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The Bronx
The Bronx () is a borough of New York City, coextensive with Bronx County, in the U.S. state of New York, and the third-most-densely populated county in the United States. It is south of Westchester County; northeast and east of Manhattan, across the Harlem River; and north of Queens, across the East River. The Bronx has a land area of and a population of 1,418,207 in 2019. Of the five boroughs, it has the fourth-largest area, fourth-highest population, and third-highest population density.New York State Department of Health''Population, Land Area, and Population Density by County, New York State – 2010'' retrieved on August 8, 2015. It is the only borough predominantly on the U.S. mainland. If each borough were its own city, the Bronx would rank as the eighth-most-populous in the United States. The Bronx is divided by the Bronx River into a hillier section in the west, and a flatter eastern section. East and west street names are divided by Jerome Avenue. The West Bronx was an ...
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Inner Suburb
''Inner suburb'' is a term used for a variety of suburban communities that are generally located very close to the centre of a large city (the inner city and central business district). Their urban density is lower than the inner city or central business district but higher than that of the city's outer suburbs or exurbs. Commonwealth of Nations In the Commonwealth countries (especially Australia and New Zealand), inner suburbs are the part of the urban area that constitutes the zone of transition, which lies outside the central business district, as well as the (traditional) working class zone. The inner suburbs of large cities are the oldest and often the most dense residential areas of the city. They tend to feature a high level of mixed-use development. Traditionally, inner suburbs have been home to the working class, but as manufacturing jobs have migrated to the periphery of cities, many inner suburbs have become gentrified. United States In the United States, inner subur ...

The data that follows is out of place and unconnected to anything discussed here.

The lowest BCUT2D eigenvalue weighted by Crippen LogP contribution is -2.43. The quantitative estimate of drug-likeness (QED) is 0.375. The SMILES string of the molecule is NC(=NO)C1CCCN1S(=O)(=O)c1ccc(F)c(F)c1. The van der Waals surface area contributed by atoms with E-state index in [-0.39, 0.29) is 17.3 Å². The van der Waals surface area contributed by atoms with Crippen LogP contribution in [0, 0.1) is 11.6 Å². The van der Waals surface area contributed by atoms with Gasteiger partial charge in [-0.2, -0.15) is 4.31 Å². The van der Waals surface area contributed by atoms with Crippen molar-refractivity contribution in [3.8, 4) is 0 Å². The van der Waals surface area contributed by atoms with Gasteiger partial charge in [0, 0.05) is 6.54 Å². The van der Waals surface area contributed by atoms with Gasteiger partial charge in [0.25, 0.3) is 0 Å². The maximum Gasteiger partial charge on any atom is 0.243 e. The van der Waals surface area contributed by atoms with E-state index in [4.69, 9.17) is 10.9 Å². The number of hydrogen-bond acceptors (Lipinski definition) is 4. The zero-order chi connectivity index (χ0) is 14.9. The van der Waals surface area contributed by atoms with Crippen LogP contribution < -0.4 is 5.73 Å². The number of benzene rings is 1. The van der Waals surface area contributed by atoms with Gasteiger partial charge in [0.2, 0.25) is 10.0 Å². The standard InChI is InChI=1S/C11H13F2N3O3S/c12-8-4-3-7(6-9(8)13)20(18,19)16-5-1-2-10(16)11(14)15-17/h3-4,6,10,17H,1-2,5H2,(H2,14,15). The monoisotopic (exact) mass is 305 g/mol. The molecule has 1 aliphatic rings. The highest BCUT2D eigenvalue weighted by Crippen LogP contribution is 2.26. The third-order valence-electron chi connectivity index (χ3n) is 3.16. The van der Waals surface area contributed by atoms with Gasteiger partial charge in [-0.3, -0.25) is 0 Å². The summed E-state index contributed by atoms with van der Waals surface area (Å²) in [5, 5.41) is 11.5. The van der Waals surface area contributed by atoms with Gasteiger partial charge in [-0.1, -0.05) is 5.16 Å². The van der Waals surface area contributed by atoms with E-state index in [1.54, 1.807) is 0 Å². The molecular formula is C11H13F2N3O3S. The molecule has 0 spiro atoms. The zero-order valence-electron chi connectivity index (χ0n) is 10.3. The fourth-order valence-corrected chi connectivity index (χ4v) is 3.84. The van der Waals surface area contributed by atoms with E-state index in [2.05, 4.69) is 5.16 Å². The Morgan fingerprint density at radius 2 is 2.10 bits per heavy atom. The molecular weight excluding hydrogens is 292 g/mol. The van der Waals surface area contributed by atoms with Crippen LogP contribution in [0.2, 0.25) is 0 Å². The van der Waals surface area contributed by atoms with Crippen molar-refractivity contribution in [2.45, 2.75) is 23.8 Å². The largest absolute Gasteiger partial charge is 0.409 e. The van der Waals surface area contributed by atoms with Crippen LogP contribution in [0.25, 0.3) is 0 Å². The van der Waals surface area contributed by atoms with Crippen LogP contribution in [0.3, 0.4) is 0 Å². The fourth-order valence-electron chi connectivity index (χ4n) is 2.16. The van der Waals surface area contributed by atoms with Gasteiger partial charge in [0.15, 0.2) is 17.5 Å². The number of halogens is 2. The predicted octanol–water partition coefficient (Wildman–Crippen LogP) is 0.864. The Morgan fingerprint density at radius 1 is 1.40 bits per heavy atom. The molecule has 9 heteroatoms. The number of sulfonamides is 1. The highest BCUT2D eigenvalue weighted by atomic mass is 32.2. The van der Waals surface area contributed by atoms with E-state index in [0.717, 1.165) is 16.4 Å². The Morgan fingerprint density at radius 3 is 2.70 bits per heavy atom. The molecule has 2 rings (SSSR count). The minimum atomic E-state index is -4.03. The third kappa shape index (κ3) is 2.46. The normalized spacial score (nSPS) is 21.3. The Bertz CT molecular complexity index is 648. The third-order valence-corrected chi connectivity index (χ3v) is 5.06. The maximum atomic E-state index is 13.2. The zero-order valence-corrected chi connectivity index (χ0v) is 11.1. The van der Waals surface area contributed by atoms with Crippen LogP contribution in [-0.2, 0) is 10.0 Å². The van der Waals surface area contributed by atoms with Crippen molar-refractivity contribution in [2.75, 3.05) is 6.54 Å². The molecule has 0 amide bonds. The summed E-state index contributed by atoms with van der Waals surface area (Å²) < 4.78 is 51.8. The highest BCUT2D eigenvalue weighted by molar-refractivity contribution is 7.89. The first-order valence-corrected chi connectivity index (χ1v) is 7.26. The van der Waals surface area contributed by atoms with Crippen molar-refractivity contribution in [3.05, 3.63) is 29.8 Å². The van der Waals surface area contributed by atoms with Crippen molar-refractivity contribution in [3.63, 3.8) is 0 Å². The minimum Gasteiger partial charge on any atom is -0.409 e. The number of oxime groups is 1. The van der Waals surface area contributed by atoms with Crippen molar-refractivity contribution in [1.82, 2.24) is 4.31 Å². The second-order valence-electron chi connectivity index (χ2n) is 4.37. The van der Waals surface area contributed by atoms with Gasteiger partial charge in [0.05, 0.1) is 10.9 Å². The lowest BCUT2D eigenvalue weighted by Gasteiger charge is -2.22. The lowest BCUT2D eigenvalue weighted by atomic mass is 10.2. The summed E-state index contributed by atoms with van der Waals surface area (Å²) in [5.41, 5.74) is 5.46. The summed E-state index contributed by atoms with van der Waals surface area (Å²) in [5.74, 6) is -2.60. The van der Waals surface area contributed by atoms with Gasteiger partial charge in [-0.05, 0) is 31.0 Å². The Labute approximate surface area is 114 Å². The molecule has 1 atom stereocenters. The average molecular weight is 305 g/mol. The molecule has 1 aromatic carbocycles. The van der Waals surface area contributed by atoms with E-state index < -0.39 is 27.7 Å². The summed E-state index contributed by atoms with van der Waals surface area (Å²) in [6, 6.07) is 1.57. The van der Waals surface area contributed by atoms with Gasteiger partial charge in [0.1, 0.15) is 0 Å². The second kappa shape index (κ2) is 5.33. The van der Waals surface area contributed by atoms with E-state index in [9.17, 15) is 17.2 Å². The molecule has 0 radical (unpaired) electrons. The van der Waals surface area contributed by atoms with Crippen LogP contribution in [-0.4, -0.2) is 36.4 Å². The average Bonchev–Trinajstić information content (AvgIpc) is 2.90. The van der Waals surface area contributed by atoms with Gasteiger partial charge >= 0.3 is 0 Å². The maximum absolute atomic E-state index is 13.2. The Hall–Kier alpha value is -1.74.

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Rochester, New York
Rochester () is a city in the U.S. state of New York, the seat of Monroe County, and the third-most populous in the state after New York City and Buffalo, with an estimated population of 205,695 in 2020. The city of Rochester forms the core of a much larger metropolitan area with a population of around 1.1 million people, across six counties. Rochester was one of the United States' first boomtowns, initially due to the fertile Genesee River Valley, which gave rise to numerous flour mills, and then as a manufacturing center, which spurred further rapid population growth. The city rose to prominence as the birthplace and home of some of America's most iconic companies, in particular Eastman Kodak, Xerox, and Bausch & Lomb (along with Wegmans, Gannett, Paychex, Western Union, French's, Constellation Brands, Ragú, and others), by which the region became a global center for science, technology, and research and development. This status has been aided by the presence of several in ...